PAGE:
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World Rally Championship: Elfyn Evans fears British leg will not return to Wales

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Jade Paveley investigates what the future holds for the Wales Rally GB

Toyota driver Elfyn Evans says the future of the World Rally Championship (WRC) in Britain is "bleak" and fears it may never return to Wales.

The British leg of the WRC has been held in Wales since 2000, but in 2020 was cancelled because of coronavirus.

It was hoped that the rally would return to Wales, but if a UK leg does go ahead in future it seems Northern Ireland is a more likely destination.

"It's not looking great in all honesty to get the rally back here," he said.

"It is probably looking very bleak on the British round of the World Championship, especially in north Wales. It was a fantastic event and one I was really looking forward to getting my teeth into again to be honest."

The 32-year-old Welshman finished runner-up to Toyota team-mate Sebastien Ogier this season, losing out on the chance of a maiden title after a crash on stage 11 of the final event of the season in Monza.

The planned 2021 WRC is set to take place over 12 legs, beginning in Monte Carlo on 21-24 January and ending in Japan next November.

Watch: Wales Rally GB cancellation 'a big blow' – Evans

Although Evans will be looking to rectify his near title miss in the new campaign, he doubts he will ever be able to compete in the WRC on home soil again.

"It's a massive disappointment that we don't have our home round here in north Wales… a massive disappointment for my home area, it's a disappointment for me as a competitor and many other local competitors," said Evans, who comes from Dolgellau near Snowdonia.

"It's not looking great in all honesty to get the rally back here. It was a fantastic event, one of the favourites among a lot of the drivers actually and offered something very unique to the WRC calendar and obviously something quite special for the area.

"A lot of local people like to have the rally here and there's a massive enthusiasm for the rally.

"But of course you know a lot of things revolve around finances these days and I don't think that finance is there anymore to run the rally in north Wales as far as I believe, so a massive disappointment."

Elfyn EvansToyota driver Elfyn Evans hails from Dolgellau near Snowdonia.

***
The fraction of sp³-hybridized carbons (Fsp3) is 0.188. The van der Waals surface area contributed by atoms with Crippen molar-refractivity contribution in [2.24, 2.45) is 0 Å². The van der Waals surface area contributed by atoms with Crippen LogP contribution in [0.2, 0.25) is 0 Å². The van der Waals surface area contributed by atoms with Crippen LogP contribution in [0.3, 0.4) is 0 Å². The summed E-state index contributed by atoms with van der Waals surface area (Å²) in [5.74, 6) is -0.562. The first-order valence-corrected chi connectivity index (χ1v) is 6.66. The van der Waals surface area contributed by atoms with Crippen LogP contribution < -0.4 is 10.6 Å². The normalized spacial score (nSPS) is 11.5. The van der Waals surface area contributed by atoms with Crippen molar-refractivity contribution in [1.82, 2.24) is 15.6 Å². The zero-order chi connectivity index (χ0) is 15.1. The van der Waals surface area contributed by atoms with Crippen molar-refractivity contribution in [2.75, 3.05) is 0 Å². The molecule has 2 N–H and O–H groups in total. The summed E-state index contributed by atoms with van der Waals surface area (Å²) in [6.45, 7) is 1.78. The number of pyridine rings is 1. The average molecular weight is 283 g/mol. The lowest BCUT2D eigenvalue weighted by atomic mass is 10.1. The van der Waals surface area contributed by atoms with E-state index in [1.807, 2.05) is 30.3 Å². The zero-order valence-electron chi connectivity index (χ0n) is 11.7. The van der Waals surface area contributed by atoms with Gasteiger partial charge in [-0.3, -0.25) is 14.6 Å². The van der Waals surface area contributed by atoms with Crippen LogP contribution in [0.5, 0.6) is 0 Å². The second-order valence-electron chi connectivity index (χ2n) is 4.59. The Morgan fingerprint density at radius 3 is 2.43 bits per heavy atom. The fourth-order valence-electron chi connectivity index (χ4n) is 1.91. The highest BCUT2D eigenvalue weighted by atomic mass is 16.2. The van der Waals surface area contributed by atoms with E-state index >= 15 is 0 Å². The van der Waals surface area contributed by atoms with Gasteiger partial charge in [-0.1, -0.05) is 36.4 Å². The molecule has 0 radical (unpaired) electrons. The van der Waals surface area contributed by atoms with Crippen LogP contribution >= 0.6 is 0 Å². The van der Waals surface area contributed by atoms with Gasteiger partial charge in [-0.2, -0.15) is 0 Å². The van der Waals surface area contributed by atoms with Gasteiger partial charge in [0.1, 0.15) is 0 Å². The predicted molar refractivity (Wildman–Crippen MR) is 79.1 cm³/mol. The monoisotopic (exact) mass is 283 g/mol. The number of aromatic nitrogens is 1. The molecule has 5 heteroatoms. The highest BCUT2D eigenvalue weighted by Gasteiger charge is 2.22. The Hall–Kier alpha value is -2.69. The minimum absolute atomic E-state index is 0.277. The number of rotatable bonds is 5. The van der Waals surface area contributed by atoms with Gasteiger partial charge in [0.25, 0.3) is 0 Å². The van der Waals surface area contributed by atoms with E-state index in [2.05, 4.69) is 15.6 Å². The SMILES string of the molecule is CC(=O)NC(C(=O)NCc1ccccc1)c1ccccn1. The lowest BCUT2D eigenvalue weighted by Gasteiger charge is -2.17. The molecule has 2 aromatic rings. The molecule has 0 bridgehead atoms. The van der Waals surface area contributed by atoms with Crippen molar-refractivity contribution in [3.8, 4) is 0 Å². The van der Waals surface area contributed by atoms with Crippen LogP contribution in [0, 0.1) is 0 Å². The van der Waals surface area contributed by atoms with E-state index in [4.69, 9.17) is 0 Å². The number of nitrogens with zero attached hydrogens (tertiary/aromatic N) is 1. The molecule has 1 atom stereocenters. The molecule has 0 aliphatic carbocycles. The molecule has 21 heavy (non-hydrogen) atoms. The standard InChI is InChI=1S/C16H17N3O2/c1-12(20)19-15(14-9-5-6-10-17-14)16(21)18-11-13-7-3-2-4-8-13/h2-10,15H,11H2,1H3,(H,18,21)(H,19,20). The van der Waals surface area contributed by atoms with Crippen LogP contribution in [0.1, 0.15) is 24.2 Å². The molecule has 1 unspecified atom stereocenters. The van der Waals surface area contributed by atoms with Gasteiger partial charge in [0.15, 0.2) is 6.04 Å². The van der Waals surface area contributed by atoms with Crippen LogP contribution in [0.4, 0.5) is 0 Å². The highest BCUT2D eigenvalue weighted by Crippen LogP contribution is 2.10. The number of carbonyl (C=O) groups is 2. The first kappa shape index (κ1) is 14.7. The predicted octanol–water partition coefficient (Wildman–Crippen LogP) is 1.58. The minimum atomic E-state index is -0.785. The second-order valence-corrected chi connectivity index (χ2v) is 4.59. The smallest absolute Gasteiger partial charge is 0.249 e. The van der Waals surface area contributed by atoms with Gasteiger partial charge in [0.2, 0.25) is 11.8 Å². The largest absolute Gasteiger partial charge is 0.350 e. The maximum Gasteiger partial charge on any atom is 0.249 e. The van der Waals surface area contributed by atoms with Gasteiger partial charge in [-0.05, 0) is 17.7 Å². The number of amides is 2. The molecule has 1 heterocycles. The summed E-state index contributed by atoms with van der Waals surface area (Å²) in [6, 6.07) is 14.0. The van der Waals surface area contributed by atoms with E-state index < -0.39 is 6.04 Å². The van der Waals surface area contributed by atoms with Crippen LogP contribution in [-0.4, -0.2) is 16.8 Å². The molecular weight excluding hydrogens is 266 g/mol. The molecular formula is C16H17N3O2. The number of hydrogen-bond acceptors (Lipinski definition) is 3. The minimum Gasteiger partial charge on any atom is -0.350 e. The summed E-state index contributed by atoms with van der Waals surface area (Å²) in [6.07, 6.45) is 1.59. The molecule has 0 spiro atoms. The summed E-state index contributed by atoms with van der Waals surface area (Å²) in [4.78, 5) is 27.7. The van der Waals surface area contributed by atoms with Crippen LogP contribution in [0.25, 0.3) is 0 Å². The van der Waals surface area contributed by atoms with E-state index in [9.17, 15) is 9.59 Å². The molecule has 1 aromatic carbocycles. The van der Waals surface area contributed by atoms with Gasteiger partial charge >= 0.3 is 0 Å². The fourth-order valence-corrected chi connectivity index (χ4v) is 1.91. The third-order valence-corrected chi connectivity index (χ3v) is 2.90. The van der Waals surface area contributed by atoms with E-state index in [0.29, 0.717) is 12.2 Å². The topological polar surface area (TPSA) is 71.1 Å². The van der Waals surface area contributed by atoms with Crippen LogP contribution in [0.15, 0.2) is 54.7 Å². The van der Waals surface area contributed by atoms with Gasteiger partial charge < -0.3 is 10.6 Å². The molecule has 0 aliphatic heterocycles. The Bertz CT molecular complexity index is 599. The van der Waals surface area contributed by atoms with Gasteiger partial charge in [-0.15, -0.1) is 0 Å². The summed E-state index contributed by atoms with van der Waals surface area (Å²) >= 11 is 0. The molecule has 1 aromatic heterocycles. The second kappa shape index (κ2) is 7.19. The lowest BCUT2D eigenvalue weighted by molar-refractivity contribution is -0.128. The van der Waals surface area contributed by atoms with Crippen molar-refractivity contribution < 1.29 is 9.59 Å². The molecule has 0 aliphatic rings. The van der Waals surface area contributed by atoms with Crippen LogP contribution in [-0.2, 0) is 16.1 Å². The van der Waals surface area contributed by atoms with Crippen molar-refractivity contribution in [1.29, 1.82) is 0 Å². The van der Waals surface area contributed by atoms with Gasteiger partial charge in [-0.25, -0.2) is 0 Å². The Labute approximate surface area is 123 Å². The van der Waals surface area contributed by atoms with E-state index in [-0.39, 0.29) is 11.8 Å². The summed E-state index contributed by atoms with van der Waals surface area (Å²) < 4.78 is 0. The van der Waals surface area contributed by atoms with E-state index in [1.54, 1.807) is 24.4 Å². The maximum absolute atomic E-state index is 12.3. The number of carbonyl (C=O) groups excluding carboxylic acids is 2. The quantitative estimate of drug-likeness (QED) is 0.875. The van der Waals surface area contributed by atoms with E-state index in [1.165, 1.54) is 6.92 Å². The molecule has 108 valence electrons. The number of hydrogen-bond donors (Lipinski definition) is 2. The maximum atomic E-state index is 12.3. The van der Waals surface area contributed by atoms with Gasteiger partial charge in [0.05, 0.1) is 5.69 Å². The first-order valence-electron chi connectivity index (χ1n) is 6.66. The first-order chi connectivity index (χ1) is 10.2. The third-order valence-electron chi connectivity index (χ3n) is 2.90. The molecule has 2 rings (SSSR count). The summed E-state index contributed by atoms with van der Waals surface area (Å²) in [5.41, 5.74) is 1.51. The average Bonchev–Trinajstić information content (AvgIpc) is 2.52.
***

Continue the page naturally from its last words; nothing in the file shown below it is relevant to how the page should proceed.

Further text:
Even if he had clinched the WRC title – or does manage to in the future – Evans doubts having a Welsh world champion would have any bearing on bringing the British leg back to Wales.

"In all honesty, I'm not sure that's going to make such a huge difference, you know it doesn't come down to one person," Evans added.

"There has to be an appetite there for from the government, to be honest, to support that scale of event.

"I don't see one person having or not having success should have any impact on that. The benefit for the local area I would have thought should have superseded anything of that nature."

The UK's WRC event was set to move to Northern Ireland for 2021, but has been replaced on the calendar by the Ypres Rally in Belgium next August.

Discussions are ongoing about the WRC returning to Northern Ireland in 2022 and for Evans that would be the next best thing to holding the event in Wales.

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"That's a blow… I was really also looking forward to the event in Northern Ireland because having done a lot of the British Championship years, I did a year of Fiesta Trophy quite early on in my career in Ireland," he said.

"I think there's the potential there to get a fantastic rally, albeit in very different conditions to what we have in [Wales] Rally GB, but fingers crossed we can at least keep an event on British soil in the future with the hope of having Northern Ireland in for 2022.

"There's some fantastic roads there and some fantastic rallies, so you know I think still we could be in for an exciting event and there's the possibility we'll get that round in Northern Ireland in 2022, as much of a shame it is not happening this year.

"It will be the same for many other countries who lost a round or who will unfortunately lose theirs, but fingers crossed we can get that round in Northern Ireland together for 2022."

'Small improvements'

Despite the disappointment of missing out on the WRC crown, Evans believes he can still take many positives from last season and look forward to the next campaign with confidence.

"I think overall it was still a strong season, of course not the end result we wanted," he said.

"There was a lot of positives there for our first year together with Toyota. So yeah, of course disappointment on the final round, but overall a positive year and hopefully we can build on that moving forward now into 2021.

"Coming on the back of a strong campaign last year, of course we're targeting to try and win the title, but also I'm sure all my competitors are there to do the same thing.

"So we're going to have to find some small improvements from some of the rallies that we did last year to be even better.

"But also remember that you know we had good speed at times as well, so not everything needs to be changed to take those good points and maybe find some minor improvements in some areas, and hopefully we can challenge for the title again.

"We've done two days' testing in the car and we have new tyres for 2021, so that's something that we have to try and learn about, and of course we're still trying to develop and improve the car all the time as well, so plenty of things going on since the start of the year."

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